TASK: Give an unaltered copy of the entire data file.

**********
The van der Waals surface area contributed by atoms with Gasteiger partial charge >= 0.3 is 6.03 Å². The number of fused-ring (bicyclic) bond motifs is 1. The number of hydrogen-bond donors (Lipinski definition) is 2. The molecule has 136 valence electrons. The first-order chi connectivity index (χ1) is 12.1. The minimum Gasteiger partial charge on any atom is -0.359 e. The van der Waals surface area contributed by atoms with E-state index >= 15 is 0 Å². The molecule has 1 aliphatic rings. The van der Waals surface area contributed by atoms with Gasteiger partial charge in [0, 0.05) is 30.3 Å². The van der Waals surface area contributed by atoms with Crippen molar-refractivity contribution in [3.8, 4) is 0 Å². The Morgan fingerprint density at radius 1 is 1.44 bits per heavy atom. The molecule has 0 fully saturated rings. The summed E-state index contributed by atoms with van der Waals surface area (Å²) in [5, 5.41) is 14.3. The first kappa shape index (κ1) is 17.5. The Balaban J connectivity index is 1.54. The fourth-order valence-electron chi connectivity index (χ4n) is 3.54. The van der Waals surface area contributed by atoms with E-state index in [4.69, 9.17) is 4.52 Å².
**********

The van der Waals surface area contributed by atoms with Gasteiger partial charge >= 0.3 is 6.03 Å². The number of fused-ring (bicyclic) bond motifs is 1. The number of hydrogen-bond donors (Lipinski definition) is 2. The molecule has 136 valence electrons. The first-order chi connectivity index (χ1) is 12.1. The minimum Gasteiger partial charge on any atom is -0.359 e. The van der Waals surface area contributed by atoms with E-state index >= 15 is 0 Å². The molecule has 1 aliphatic rings. The van der Waals surface area contributed by atoms with Gasteiger partial charge in [0, 0.05) is 30.3 Å². The van der Waals surface area contributed by atoms with Crippen molar-refractivity contribution in [3.8, 4) is 0 Å². The Morgan fingerprint density at radius 1 is 1.44 bits per heavy atom. The molecule has 0 fully saturated rings. The summed E-state index contributed by atoms with van der Waals surface area (Å²) in [5, 5.41) is 14.3. The first kappa shape index (κ1) is 17.5. The Balaban J connectivity index is 1.54. The fourth-order valence-electron chi connectivity index (χ4n) is 3.54. The van der Waals surface area contributed by atoms with E-state index in [4.69, 9.17) is 4.52 Å².